As dawn broke, we could start reading the jerseys of our fellow riders, and we had a nice diverse group. Prominent was a group of 4 or 5 Austrians in their country's special randonneur jersey, a similar number of Germans, at least one Brit and a Dutch, a handful of Italians, and many French and probably a Belgian or two. Colin and I represented Randonneurs USA.
As you can see from the data at the first checkpoint, we rode pretty fast, 30kmh for the first 200km+ (that's 18.5mph for the first 137 miles for the imperially-minded). In fact, at 100 miles, I saw our time was 4:58 - my first sub-5 hour century. But in a large group with no long or even steep hills, it felt easy. And that average includes a 5 minute resupply stop at 80 miles.
Support: For a randonneur event, you can only receive support at the designated checkpoints, not anywhere else along the route. If the riders run into trouble, they have to be able to make it to the next checkpoint to get any help from a support crew (though they can make their own way to a bike store or whatever they need along the way).
So Julie and Fred were providing support for Colin and me. They had a minivan loaded with supplies, registered and labeled as an official support vehicle. In PBP, because of the large number of riders, you are allowed to provide support within 5km either side of the control point. We decided that we wanted to have all our support before the controls, not after. And we had heard that it can be pretty chaotic, so we wanted to be a few km out, not right close in. To help identify the van, we heard that a distinctive flag was they key, so Fred took a Colorado state flag and adorned it with some PBP flair. He turned the central "C" of the flag into a coat of arms, with "Partager La Route" (Share the Road) inscribed in the "C", and a pair of spear-wielding marmots on either side. It was destinctive to say the least, and got many stares and comments from cyclists as they rode by.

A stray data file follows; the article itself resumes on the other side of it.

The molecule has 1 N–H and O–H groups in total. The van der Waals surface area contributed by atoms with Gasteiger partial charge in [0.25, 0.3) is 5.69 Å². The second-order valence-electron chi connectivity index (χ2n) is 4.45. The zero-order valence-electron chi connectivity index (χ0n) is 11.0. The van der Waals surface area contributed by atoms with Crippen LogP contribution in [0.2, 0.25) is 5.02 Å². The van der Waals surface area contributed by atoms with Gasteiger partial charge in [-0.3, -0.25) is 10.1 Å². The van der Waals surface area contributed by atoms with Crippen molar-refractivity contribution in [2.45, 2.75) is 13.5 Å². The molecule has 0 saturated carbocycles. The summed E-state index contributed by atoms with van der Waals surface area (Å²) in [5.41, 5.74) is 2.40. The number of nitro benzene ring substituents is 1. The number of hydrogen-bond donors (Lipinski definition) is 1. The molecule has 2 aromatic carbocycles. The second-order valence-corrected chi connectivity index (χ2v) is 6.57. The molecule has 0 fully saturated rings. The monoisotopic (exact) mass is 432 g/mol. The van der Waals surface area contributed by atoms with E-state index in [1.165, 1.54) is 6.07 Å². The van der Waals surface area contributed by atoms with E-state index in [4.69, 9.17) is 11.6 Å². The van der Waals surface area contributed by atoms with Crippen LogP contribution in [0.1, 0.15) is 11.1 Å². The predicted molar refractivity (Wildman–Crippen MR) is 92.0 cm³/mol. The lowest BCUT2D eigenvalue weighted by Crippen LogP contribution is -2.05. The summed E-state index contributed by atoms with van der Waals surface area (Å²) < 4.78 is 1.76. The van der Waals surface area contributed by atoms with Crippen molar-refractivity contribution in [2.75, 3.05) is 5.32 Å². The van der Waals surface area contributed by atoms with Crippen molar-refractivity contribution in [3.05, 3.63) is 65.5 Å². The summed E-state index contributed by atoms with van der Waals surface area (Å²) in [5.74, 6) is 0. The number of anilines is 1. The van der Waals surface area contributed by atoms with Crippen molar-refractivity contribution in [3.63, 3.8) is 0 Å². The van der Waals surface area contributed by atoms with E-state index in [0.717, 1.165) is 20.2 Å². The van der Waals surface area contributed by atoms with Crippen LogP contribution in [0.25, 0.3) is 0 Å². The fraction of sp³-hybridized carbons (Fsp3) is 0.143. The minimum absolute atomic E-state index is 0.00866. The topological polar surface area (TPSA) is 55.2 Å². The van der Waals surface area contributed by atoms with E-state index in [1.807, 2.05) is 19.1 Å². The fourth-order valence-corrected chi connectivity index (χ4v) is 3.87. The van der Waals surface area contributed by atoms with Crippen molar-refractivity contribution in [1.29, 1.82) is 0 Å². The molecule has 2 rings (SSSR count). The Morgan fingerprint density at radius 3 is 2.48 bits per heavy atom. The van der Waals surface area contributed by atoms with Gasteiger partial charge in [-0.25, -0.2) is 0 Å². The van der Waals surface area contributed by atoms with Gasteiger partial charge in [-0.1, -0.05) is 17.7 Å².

So the routine went something like: within 5km of the control, Colin and I would begin to scan for the flag. It turned out that because we were at the front of out group, and Fred and Julie founds spots that were away from the crowds, it was easy to find them. They early supports were fast, simply an exchange of bottles and resupply of food items, maybe changing out some items of clothing. Then we were off to the control to get our cards officially stamped, then back on the route to the next control. We were usually fast enough to be back among the lead riders after the control - but after a couple of controls, the lead peloton was separated into a number of smaller groups.